Saturday, July 26, 2008: We flew back to Quito this morning. Paul and David offered us the option of birding this afternoon near Quito. Most of us took them up on this offer. Juan made arrangements for a vehicle to be delivered to the airport. As soon as we got our bags, we hopped in and headed for Yanacocha Reserve, which is located near Quito, on the slope of Volcan Guagua Pichincha. Our bags went to the hotel.
It takes a while to drive the dirt road to the parking area at Yanacocha. Next comes a walk up the hill. I had missed the Brazilian Rabbit at El Cajas. Fortunately, we found one as we walked up the hill. As we continued up, I noticed that one of the plants had gigantic leaves. As you can see, I did not miss the photo opportunity.
|Brazilian Rabbit||Giant Leaves|
There are feeders several places high on the trail. We also found flocks of birds moving through the trees. I picked up several lifers, including Sapphire-vented Puffleg, Glossy Flower-piercer, Golden-breasted Puffleg, Sword-billed Hummingbird, Bar-bellied Woodpecker, Barred Fruiteater, and Mountain Velvetbreast. I also took advantage of the feeders to get some bird pictures. Although there was a bit of fog, the weather was good today.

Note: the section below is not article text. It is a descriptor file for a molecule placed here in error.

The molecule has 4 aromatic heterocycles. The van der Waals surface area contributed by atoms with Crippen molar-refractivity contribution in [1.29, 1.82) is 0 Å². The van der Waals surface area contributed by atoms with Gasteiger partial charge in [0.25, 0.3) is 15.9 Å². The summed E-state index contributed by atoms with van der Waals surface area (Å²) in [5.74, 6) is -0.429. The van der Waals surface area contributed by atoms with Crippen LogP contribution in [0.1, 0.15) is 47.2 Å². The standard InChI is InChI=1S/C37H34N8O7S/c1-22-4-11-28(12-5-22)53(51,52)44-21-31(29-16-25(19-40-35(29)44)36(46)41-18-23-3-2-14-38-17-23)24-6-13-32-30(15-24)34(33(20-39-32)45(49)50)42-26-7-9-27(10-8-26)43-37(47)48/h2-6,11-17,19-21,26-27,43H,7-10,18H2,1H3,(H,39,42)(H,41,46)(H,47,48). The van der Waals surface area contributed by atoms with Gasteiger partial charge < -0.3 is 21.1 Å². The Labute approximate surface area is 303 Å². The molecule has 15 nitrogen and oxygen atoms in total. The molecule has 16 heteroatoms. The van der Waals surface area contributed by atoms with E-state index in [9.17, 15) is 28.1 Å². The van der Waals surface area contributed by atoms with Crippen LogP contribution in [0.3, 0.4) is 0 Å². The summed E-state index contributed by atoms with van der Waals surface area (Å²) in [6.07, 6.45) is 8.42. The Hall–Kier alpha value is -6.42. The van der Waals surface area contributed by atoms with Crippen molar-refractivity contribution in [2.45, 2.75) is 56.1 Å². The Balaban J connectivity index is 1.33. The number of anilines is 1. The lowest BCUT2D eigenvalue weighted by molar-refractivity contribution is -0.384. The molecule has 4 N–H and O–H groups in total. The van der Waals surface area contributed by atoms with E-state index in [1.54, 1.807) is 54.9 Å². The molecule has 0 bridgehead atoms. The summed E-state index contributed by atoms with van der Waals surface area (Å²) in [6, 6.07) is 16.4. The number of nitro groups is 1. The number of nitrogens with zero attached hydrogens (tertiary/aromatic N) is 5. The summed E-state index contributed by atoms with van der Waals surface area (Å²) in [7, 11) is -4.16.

|Buff-winged Starfrontlet||Spectacled Whitestart|
|Barred Fruiteater||Yellow-breasted Brush-Finch|
The trip was capped off with a fine good-bye dinner at a Quito restaurant. A group of local musicians were performing there, playing a combination of Ecuadorian music and popular music, Andean-style.
Although the total of 28 bird species seen today is pretty unimpressive, this included 7 lifers, which is quite good for an afternoon on the last day of any trip. The trip ends with 396 bird species, 287 of which were lifers (based on the TiF Checklist, of course). This includes two species not recognized by AOU's SACC (Plain-breasted Hawk and Southern House-Wren. The trip total is not affected as I didn't see any other Sharp-shinned Hawks or House Wrens. If I used Clements 6th edition for my list, instead of AOU/SACC, the trip total would be slightly higher at 398. The Loja and Amazilia Hummingbirds would both count, as would Red-backed and Puna Hawks. Using the Clements count, I would have 288 lifers, the other extras being Andean Duck, and Plain-breasted Hawk. Currently, none of TiF, AOU/SACC, nor Clements count the Ecuadorian (Virginia) Rail or Highland Hepatic Tanager (aka Tooth-billed Tanager).
Hotel Sebastian, Quito
Back to Miami
Sunday, July 27, 2008: Most of us were on the same American flight to Miami. We gathered early in the hotel lobby and Juan took us to the airport. After passing through customs in Miami, I said a quick goodbye to the rest of the remaining group, who all had other planes to catch, and went in seach of a cab. Within an hour, I was home.